Golf originated from a game played on the coast of Scotland during the 15th century. Golfers would hit a pebble instead of a ball around the sand dunes using a stick or club. After 1750, golf evolved into the sport as we recognize it today. In 1774, Edinburgh golfers wrote the first standardized rules for the game of golf.
Golfers soon tired of hitting pebbles and tried other things. The earliest man-made golf balls included thin leather bags stuffed with feathers (they did not fly very far). The gutta-percha ball was invented in 1848 by Reverend Adam Paterson. Made from the sap of the Gutta tree, this ball could be hit a maximum distance of 225 yards and was very similar to its modern counterpart. In 1898, Coburn Haskell introduced the first one-piece rubber cored, when professionally hit these balls reached distances approaching 430 yards. According to "The Dimpled Golf Ball" by Vincent Mallette during the early days of golf the balls were smooth. Players noticed that as balls became old and scarred, they traveled farther. After a while players would take new balls and intentionally pit them. In 1905, golf ball manufacturer William Taylor was the first to add the dimple pattern using the Coburn Haskell ball. Golf balls had now taken on their modern form.
Golf clubs have evolved from wooden shaft clubs to today's sets of woods and irons with durability, weight distribution and graduation utility. The evolution of clubs went hand in hand with the evolution of golf balls that were able to withstand harder whacks. Carrying & Caddies During the 1880s, golf bags first came into use. "The beast of burden" is an old nickname for the caddie who carried golfers' equipment for them. The first powered golf car appeared around 1962 and was invented by Merlin L. Halvorson.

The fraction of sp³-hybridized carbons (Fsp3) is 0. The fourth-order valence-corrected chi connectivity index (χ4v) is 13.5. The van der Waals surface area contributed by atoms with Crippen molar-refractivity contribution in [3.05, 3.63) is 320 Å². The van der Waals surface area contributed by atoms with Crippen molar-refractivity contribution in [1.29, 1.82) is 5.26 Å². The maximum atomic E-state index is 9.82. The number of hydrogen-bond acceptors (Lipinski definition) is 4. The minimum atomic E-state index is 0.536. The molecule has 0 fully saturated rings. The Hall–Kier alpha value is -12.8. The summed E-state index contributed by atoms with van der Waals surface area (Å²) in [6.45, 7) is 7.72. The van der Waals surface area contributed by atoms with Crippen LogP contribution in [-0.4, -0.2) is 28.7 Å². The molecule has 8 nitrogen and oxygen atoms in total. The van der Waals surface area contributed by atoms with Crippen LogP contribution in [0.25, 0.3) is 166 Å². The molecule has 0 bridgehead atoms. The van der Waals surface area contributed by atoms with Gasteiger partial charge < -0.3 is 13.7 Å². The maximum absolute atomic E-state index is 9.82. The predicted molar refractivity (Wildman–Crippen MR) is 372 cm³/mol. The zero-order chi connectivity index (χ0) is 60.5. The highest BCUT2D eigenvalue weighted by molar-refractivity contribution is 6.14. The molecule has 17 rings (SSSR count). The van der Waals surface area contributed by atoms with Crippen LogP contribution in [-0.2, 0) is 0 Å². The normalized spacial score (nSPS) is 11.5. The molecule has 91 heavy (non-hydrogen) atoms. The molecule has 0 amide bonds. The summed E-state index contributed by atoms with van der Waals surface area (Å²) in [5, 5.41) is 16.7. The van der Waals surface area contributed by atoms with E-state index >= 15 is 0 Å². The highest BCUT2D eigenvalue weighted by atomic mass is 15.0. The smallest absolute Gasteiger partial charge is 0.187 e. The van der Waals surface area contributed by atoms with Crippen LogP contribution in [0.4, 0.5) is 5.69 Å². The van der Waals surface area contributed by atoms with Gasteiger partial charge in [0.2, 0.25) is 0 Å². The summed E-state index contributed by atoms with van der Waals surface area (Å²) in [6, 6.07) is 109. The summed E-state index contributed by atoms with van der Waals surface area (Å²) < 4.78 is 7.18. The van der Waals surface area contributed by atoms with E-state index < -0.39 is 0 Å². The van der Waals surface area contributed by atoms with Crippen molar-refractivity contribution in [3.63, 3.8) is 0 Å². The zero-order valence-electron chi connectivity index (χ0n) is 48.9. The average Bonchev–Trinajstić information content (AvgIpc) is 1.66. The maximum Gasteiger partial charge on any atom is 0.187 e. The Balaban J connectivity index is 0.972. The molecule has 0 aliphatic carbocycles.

The word "tee" as it relates to the game of golf originated as the name for the area where a golfer played. In 1889, the first documented portable golf tee was patented by Scottish golfers William Bloxsom and Arthur Douglas. This golf tee was made from rubber and had three vertical rubber prongs that held the ball in place. However, it lay on the ground and did not piece (or pegged) the ground like modern golf tees. In 1892, a British patent was granted to Percy Ellis for his "Perfectum" tee that did piece (pegged) the ground. It was a rubber tee with a metal spike. The 1897 "Victor" tee was similar and included a cup-shaped top to better hold the golf ball. The Vicktor was patented by Scotsmen PM Matthews. American patents for golf tees include: the first American patent issued to Scotsmen David Dalziel in 1895, the 1895 patent issued to American Prosper Senat, and the 1899 patent for an improved golf tee issued to George Grant.